This week's post at e3ne.org is about the miracle of the price system: Natural disasters harm people’s standard of living by destroying resources, but in a free marketplace, rising prices and profits in scarce goods give both buyers and sellers an incentive to heal the economic wound. Drawn by the possibility of making good profits … Continue reading The Miracle of the Price System
Governments behaving badly... We've all seen it. Get a bunch of libertarians from around the world together, and each seems to take perverse pride in proving that her own government is the worst of all. How can we quantify governments' badness? On the economic side, we might look to the Economic Freedom of the World … Continue reading A New Measure of Political Risk: The DOG Factor
In his 1982 book, The Rise and Decline of Nations, economist Mancur Olson argued that over time, stable societies accumulate "distributive coalitions," narrow special-interest organizations that complexify social life and burden the economy with overregulation and opaque forms of wealth redistribution. The notion that distributive coalitions are more often bad than good for economic performance, … Continue reading Freedom and Prosperity: Some Comparative Historical Reflections on State Policies and Performance
One of the regular Pileus bloggers asked me to elaborate on a claim I made briefly in my earlier discussion of BHL. I had said "there is an intra-libertarian debate [that it is useful to have about philosophical justification: is a system of individual rights ultimately justified because it accrues the best results for the … Continue reading In which I overstay my welcome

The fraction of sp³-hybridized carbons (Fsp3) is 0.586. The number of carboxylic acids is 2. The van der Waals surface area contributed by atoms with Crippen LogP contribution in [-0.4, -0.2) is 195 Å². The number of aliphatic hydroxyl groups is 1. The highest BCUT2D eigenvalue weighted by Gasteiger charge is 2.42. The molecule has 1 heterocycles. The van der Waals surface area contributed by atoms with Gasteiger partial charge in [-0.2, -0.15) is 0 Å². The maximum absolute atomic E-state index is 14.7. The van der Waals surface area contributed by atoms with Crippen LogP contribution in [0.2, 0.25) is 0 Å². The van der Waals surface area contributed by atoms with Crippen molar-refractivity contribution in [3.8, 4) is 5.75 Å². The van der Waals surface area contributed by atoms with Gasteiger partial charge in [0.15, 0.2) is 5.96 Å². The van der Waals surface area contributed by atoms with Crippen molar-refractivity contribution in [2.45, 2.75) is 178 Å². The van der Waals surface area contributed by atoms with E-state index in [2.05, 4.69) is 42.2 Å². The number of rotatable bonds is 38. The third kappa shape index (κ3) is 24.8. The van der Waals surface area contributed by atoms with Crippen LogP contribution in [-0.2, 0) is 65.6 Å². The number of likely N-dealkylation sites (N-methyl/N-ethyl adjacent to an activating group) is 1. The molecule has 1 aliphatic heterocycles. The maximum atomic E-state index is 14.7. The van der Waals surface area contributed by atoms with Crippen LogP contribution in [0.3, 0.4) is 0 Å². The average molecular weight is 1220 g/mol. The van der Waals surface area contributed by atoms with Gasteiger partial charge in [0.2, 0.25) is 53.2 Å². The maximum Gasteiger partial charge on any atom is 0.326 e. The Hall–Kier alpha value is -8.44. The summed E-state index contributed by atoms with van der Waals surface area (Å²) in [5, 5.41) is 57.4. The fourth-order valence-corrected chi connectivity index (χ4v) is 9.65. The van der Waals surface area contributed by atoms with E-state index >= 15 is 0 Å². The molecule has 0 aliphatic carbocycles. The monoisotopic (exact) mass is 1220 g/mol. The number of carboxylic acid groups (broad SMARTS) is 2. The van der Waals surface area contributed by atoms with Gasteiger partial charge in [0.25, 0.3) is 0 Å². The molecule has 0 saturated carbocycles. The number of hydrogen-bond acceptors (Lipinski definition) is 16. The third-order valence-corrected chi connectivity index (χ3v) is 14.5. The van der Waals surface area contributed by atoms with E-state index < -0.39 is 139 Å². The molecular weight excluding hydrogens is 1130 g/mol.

My sometime coauthor William Ruger has a piece in The American Conservative on Luigi Zingales' A Capitalism for the People. He compares Zingales to early Chicago School economist Henry Simons in his willingness to consider unconventional remedies to crony capitalism, lack of competition, and "bigness" more generally: Fast forward to today, and we see another … Continue reading Ruger on Zingales on Crony Capitalism
Classical Liberalism and the Austrian School is the latest collection of essays from Ralph Raico, published by the Ludwig von Mises Institute. Ralph was kind enough to send me a print copy. The introductory, eponymous essay concerns the relationship between Austrianism as an economic methodology and classical liberalism as a political program or ideology. Raico … Continue reading *Classical Liberalism and the Austrian School* by Ralph Raico (updated)
What do big businesses and small businesses want from government? Pretty much the same thing.